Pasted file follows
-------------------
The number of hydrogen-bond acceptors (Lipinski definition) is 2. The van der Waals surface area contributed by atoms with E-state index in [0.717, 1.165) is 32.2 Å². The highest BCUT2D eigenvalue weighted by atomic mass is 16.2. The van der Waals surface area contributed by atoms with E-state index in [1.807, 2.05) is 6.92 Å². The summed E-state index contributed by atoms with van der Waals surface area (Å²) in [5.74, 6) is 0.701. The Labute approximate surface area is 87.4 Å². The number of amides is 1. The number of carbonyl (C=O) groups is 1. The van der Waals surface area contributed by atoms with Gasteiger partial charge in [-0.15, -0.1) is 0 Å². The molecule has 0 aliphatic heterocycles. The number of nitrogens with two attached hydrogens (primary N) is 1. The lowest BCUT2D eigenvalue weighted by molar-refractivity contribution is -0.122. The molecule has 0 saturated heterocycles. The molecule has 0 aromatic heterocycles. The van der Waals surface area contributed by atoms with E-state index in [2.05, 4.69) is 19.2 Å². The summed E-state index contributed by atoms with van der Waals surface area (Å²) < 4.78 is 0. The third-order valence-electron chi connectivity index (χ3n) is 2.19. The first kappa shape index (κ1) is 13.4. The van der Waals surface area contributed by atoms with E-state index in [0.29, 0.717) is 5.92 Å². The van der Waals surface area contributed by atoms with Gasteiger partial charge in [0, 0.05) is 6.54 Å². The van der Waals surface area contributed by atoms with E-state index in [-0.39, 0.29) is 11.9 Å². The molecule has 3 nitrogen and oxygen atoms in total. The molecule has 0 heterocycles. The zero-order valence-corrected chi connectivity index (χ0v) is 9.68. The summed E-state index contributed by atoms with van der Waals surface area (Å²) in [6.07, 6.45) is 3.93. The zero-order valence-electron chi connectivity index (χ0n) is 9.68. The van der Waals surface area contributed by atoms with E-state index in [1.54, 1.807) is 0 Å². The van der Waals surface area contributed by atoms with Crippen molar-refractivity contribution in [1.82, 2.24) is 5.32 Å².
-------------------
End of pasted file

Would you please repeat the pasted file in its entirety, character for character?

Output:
The number of hydrogen-bond acceptors (Lipinski definition) is 2. The van der Waals surface area contributed by atoms with E-state index in [0.717, 1.165) is 32.2 Å². The highest BCUT2D eigenvalue weighted by atomic mass is 16.2. The van der Waals surface area contributed by atoms with E-state index in [1.807, 2.05) is 6.92 Å². The summed E-state index contributed by atoms with van der Waals surface area (Å²) in [5.74, 6) is 0.701. The Labute approximate surface area is 87.4 Å². The number of amides is 1. The number of carbonyl (C=O) groups is 1. The van der Waals surface area contributed by atoms with Gasteiger partial charge in [-0.15, -0.1) is 0 Å². The molecule has 0 aliphatic heterocycles. The number of nitrogens with two attached hydrogens (primary N) is 1. The lowest BCUT2D eigenvalue weighted by molar-refractivity contribution is -0.122. The molecule has 0 saturated heterocycles. The molecule has 0 aromatic heterocycles. The van der Waals surface area contributed by atoms with E-state index in [2.05, 4.69) is 19.2 Å². The summed E-state index contributed by atoms with van der Waals surface area (Å²) < 4.78 is 0. The third-order valence-electron chi connectivity index (χ3n) is 2.19. The first kappa shape index (κ1) is 13.4. The van der Waals surface area contributed by atoms with E-state index in [0.29, 0.717) is 5.92 Å². The van der Waals surface area contributed by atoms with Gasteiger partial charge in [0, 0.05) is 6.54 Å². The van der Waals surface area contributed by atoms with E-state index in [-0.39, 0.29) is 11.9 Å². The molecule has 3 nitrogen and oxygen atoms in total. The molecule has 0 heterocycles. The zero-order valence-corrected chi connectivity index (χ0v) is 9.68. The summed E-state index contributed by atoms with van der Waals surface area (Å²) in [6.07, 6.45) is 3.93. The zero-order valence-electron chi connectivity index (χ0n) is 9.68. The van der Waals surface area contributed by atoms with E-state index in [1.54, 1.807) is 0 Å². The van der Waals surface area contributed by atoms with Crippen molar-refractivity contribution in [1.82, 2.24) is 5.32 Å².